I have been in that place more often than I can count. But I do not want to be stuck there again. I recognize that god-awful place where it seemed to be easier for me to default to taking sides and raising my own fist against those I disagree with than to follow in the footsteps of those I so admire: Gandhi, Martin Luther King, and, of course, at the top of that list, the One we all should be emulating – Jesus. Even Gandhi loved Jesus and learned from his life. He loved the Sermon on the Mount! And yet, it’s very telling that he once remarked, “I like your Christ, but not your Christians.” Ouch!

Even today, people are dying for their faith while we rearrange deck chairs on the Titanic. Brilliant! Yeah us! Speaking the truth to power doesn’t often end well. But, in the immortal words of Saint Mother Theresa, “Do it anyway”.

Nothing in scripture tells us that Jesus, or any of his followers, would die for the belief of those Christians today who condemn non-Christians to hell or proclaim some sort of special status for themselves.

And if that’s not enough, here’s another stark and uncomfortable reminder for us comfy, cozy American Christians in our watered-down, lukewarm faith. You know, the belief that Jesus railed against? (Rev. 3:15-16). Whew…yeah, that one’s way too awkward! Let’s just skip over it. Surely, he didn’t mean it. He was probably just having a lousy day…maybe too much caffeine. (But, I digress.)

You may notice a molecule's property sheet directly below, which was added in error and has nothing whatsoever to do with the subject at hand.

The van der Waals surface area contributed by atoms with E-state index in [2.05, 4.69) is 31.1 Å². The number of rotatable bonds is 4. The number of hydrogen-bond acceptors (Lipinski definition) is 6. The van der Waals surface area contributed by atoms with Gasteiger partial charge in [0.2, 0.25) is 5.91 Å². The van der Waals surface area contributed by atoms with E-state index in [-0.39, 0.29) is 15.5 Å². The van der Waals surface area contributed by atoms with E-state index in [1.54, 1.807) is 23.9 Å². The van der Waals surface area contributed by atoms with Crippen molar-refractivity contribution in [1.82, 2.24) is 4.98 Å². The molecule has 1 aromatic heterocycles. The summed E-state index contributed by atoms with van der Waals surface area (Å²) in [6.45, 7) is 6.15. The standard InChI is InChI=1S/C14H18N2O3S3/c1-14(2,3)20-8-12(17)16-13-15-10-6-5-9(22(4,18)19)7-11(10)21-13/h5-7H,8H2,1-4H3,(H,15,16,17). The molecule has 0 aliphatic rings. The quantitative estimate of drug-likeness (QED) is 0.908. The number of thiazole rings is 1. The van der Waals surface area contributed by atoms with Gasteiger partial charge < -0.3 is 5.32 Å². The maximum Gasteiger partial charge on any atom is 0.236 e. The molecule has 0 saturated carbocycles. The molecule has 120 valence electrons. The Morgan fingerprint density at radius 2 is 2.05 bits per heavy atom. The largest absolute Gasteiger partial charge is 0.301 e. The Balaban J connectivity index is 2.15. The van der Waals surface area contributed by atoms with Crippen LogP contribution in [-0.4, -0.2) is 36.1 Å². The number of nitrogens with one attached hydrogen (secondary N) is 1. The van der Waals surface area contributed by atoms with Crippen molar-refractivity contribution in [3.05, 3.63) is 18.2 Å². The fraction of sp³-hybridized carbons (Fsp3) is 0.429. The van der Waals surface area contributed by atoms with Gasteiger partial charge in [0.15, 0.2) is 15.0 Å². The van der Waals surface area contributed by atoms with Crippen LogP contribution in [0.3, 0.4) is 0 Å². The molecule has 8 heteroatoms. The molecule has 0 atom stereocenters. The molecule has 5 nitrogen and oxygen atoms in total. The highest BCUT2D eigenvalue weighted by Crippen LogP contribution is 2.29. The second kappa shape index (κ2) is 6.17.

Jesus said abandon your possessions (Matt. 19:21) – we try to dicker, “Ummm, how about if I sell one mink coat or one car. No? Okay, this is killing me, but how about if I sell one condo and then donate a few dollars to charity? Will that get me a ticket to heaven? Come on, cut me some slack, Lord!”

Jesus said to abandon family and friends (Luke 14:25-27) – instead, we cling to them and turn our backs on those not like us.

Jesus said, abandon your very self (Matt. 16:24) – we might lay one bad habit down. But give up all our “stuff” – all our striving for power and influence – all our dreams of fame and fortune? No way!

There it is. We have just watered Jesus down and settled him into our comfort zone, rendering him mediocre – along with God. Hmmmm, sorta like us. But what have we lost in the process? I can easily imagine, but dread to think, that I could one day say the same thing as Tolstoy’s character Ivan Ilyich said on his deathbed, “What if my whole life has been wrong.”

Steven Weinberg reminds us that, “With or without religion, you would have good people doing good things and evil people doing evil things. But for good people to do evil things, that takes religion.”